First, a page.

Author

William Broyles

William Broyles is a native of Baytown and was the founding editor of Texas Monthly. He then went on to create the television show, China Beach, and to write scripts for a number of films, including Cast Away, The Polar Express, Jarhead, Unfaithful, and Apollo 13, which he co-wrote with Texas Monthly writer Al Reinert. Broyles graduated from Rice University and has an M.A. from Oxford University. He also served with the Marines in Vietnam, was the editor in chief of Newsweek magazine, and is the author of Brothers in Arms. He lives in New Mexico.

The Stand Up Desk |
April 30, 1974

Behind the Lines

On a warm March morning we went looking for the grave of my great-great-grandmother Nancy Daugherty. My mother had visited the grave more than 40 years before, and remembered only that it was near the capitol and that a small iron fence encircled the plot. We found the grave amid

Politics & Policy |
March 31, 1974

Behind the Lines

We Texans have always seemed to drive more, and farther, and for perhaps stranger reasons, than just about anyone else. Young people in the bleak and monotonous landscapes of West and North Texas grew up accustomed to endless, aimless rides around the countryside and to regular trips into the cities

Behind the Lines |
March 31, 1974

Behind the Lines

We Texans have always seemed to drive more, and farther, and for perhaps stranger reasons, than just about anyone else. Young people in the bleak and monotonous landscapes of West and North Texas grew up accustomed to endless, aimless rides around the countryside and to regular trips into the

The Stand Up Desk |
February 28, 1974

Behind the Lines

Writing about Larry L. King is a difficult task that leaves me feeling like some sweating country jeweler stooped over a fine stone trying to fashion an appropriate setting out of tin. Some good writers have craft; others have soul and spirit. Larry has what great writers have: he has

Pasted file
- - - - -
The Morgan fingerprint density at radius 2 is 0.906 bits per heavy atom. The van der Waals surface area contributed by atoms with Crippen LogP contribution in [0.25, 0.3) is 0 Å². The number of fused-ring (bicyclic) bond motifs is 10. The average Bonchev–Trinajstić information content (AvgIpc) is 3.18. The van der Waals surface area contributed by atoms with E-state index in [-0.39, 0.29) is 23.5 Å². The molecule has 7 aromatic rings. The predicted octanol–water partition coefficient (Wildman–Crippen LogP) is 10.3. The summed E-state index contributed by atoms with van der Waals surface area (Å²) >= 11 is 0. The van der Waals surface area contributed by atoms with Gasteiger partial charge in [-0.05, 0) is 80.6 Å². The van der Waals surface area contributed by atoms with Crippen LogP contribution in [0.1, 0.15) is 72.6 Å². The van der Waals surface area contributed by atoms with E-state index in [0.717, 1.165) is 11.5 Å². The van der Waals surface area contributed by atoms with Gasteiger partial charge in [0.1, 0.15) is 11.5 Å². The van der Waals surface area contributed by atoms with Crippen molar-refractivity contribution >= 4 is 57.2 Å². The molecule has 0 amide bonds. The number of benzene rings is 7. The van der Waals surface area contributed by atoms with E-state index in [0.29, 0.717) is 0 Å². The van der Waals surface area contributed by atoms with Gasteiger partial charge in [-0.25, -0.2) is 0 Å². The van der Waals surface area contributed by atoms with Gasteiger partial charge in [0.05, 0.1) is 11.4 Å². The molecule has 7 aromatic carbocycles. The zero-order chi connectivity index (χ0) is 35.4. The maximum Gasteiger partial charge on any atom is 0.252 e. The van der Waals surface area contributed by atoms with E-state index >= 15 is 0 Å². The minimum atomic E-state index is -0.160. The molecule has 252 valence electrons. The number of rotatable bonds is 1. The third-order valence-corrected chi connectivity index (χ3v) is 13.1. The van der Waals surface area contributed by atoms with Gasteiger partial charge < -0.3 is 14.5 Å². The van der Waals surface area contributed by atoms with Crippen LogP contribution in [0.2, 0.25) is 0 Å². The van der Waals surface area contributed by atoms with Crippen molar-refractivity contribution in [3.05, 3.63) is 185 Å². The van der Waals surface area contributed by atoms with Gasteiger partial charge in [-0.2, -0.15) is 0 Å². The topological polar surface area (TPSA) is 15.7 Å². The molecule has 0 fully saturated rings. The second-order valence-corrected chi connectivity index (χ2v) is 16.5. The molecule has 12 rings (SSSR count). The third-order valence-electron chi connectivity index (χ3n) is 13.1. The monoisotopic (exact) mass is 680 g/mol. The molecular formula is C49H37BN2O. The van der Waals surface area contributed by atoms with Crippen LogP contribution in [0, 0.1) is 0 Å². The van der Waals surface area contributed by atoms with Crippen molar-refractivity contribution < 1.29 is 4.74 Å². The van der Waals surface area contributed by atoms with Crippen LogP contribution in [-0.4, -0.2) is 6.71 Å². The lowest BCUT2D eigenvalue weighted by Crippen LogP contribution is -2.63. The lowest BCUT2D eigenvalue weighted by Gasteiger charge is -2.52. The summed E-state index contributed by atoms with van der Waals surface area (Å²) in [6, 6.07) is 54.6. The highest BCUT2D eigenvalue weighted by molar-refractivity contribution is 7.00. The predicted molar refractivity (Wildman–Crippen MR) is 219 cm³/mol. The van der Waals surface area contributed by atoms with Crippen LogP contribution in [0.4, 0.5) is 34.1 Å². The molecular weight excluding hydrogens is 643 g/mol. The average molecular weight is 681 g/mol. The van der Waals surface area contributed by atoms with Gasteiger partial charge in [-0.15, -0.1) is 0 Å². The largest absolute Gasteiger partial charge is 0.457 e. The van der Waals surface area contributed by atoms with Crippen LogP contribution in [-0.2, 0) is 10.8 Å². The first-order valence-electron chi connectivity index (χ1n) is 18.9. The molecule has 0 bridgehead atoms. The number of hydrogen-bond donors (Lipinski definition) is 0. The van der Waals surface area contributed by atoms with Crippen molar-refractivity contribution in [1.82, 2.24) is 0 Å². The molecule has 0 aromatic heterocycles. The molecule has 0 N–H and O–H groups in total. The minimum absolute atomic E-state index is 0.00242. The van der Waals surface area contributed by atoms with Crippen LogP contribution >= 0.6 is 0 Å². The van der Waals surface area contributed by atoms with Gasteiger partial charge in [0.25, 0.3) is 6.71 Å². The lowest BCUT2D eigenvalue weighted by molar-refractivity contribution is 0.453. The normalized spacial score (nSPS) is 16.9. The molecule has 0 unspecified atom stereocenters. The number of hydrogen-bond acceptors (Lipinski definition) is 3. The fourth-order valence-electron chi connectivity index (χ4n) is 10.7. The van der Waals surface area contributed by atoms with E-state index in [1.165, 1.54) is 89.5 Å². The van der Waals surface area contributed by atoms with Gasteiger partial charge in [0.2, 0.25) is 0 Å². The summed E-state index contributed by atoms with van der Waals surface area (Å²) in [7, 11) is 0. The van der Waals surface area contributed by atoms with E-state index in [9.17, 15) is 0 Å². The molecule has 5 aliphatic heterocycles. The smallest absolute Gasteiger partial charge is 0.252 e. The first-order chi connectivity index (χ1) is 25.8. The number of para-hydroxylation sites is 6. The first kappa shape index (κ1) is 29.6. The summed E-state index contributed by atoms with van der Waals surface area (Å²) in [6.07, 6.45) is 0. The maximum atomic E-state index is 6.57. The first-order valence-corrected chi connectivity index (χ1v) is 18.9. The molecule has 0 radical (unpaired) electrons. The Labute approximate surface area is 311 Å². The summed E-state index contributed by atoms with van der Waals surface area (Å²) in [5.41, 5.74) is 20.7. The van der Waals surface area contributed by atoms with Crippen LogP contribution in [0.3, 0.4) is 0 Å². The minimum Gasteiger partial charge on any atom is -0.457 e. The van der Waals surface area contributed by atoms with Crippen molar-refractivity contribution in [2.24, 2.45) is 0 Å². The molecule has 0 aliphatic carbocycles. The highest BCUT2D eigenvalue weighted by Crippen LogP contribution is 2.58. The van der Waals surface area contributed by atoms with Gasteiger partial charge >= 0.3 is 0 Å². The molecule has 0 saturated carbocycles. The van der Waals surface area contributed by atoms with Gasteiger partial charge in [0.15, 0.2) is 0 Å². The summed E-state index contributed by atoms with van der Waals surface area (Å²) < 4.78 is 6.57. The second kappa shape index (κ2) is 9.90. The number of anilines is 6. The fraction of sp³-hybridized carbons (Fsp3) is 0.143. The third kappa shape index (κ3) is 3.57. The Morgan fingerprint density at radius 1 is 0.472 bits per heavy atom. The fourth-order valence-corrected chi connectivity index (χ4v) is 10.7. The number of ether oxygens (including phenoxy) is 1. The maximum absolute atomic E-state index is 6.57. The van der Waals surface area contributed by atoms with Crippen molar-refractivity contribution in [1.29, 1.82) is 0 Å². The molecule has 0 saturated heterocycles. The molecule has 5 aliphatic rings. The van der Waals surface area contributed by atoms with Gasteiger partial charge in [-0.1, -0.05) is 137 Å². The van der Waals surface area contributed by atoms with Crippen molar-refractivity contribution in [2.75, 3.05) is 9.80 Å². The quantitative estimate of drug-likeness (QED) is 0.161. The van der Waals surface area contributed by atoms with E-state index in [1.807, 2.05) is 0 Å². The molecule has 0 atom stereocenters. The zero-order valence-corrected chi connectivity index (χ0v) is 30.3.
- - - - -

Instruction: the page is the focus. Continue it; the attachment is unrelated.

The Culture |
December 1, 1973

Airport!

Dallas and Fort Worth boosters may have pushed their cities into the 21st century when they opened the Dallas-Fort Worth Airport this September.

Behind the Lines |
December 1, 1973

Behind the Lines

GOOD REPORTING SOMETIMES INVOLVES RISKS. Most people see the world outside their immediate vision through the eyes of the media, and much of the world contains people and situations that are unpleasant, distasteful, and downright dangerous. Wars fit in this category. So do murders. Becoming intimately involved in either can

Behind the Lines |
November 1, 1973

Behind the Lines

SENIOR EDITOR GRIFFIN SMITH JR.’s comprehensive study of the great law firms of Houston (page 53) ranks among the most important writing ever printed by this or any other Texas publication. It goes to the heart of a group of institutions whose influence upon our state is incalculable, and whose

Behind the Lines |
September 30, 1973

Behind the Lines

ALL OF US ARE GOING to have to stop Arthur Temple if he decides to move the headquarters of Time, Inc., to Diboll. We don’t care if Diboll is a nicer place to work than Manhattan, Arthur, you should have thought of that before you went ahead with the deal.

Behind the Lines |
August 31, 1973

Behind the Lines

RARELY DOES A WRITER PARTICIPATE as a major actor in the events he reports, although from time to time writers of more ego than effectiveness posture as characters injected into the dramas they cover, much as coloring is injected into an apple to make it red. Last spring Griffin Smith,

Behind the Lines |
June 30, 1973

Behind the Lines

TWO MONTHS AGO IN OUR story “Sex and Politics” we took an affectionate, if irreverent, look at a side of our political traditions that is as old as politics itself, but which has rarely been discussed in public. This month we wrap up the latest session of the Texas Legislature